Oscar Ramos: Changing the Way Schools Support Immigrant Students

Photo: Oscar Ramos (right) with his student José, whose parents are migrant farm workers. Photo from PBS documentary East of Salinas, 2015.

Oscar Ramos is a teacher at Sherwood Elementary School in East Salinas, California. His story appears in VOW’s Chasing the Harvest: Migrant Workers in California Agriculture.

Oscar’s students are often amazed when they hear his story—a kid from the fields who graduated from college? “Yes,” he tells them. “And you can do the same.”

When Oscar arrived in the U.S. at age five as an undocumented immigrant, his family settled in a labor camp near Salinas, California, where he worked in the fields harvesting difficult crops like garlic and lettuce. In school he’d watch his teacher and think, “I can do this job; I can be a good teacher.” In 8th grade he stopped working the fields and became a teacher’s assistant in a local labor camp. “I helped the teacher with the migrant kids. So that only solidified my decision to be a teacher… I remember wanting to help people, and it felt great.” 

After a supportive high school counselor recognized his potential, Oscar finished his college applications and was accepted everywhere he applied.

Today, Oscar is a UC Berkeley alum and has been teaching for 20 years at Sherwood Elementary in East Salinas. The vast majority of his students are low-income, English language learners (ELL), and the children of farmworkers.

Oscar with his class
Oscar with his class

Now Oscar is changing the lives of generations of immigrant students after him. He intimately understands how their parents’ early work hours can disrupt their sleep, how moving each season to chase the harvest breaks up their school year. He tells his story to show his students that college is possible, and works with their parents to get them there. If parents need to travel for a harvest, Oscar helps them find temporary housing options for their children so that they can stay in school.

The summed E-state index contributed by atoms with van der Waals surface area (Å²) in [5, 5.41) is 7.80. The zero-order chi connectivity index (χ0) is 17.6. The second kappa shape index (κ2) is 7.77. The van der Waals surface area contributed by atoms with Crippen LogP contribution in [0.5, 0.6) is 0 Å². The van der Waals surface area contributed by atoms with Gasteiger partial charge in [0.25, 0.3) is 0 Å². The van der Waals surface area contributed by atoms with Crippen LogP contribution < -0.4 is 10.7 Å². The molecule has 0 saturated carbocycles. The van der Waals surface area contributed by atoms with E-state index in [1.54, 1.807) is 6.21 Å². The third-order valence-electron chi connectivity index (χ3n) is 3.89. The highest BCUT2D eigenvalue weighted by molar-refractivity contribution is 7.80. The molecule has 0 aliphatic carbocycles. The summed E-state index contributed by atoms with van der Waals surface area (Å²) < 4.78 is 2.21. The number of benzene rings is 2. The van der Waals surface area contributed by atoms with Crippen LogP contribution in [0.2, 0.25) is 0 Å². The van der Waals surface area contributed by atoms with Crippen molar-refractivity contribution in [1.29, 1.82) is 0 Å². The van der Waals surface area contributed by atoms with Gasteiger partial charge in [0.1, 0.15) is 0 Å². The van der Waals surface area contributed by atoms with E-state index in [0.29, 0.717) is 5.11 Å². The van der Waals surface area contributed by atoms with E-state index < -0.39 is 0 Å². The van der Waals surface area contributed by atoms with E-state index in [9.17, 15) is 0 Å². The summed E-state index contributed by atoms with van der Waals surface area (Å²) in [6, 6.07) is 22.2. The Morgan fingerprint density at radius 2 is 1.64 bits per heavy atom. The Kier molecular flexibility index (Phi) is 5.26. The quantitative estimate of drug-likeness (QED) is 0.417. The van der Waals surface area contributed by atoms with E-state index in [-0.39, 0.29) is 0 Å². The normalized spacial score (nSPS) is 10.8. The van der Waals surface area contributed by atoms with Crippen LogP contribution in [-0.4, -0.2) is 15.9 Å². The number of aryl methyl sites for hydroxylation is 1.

“They’re looking at the long term now. They want their child to graduate high school and go to college and get a degree and a career,” says Oscar.

There are over five million ELL students in U.S. public schools, and few are lucky enough to have teachers like Oscar.
Without access to resources tailored to their needs, they’ll struggle to develop the skills to become empowered members of their communities.
That’s why the VOW education team is working with Oscar and other ELL experts to create inclusive and culturally relevant curriculum for students from immigrant communities across the U.S.
Click here to help us bring these crucial resources to ELL students and their teachers in 2018.

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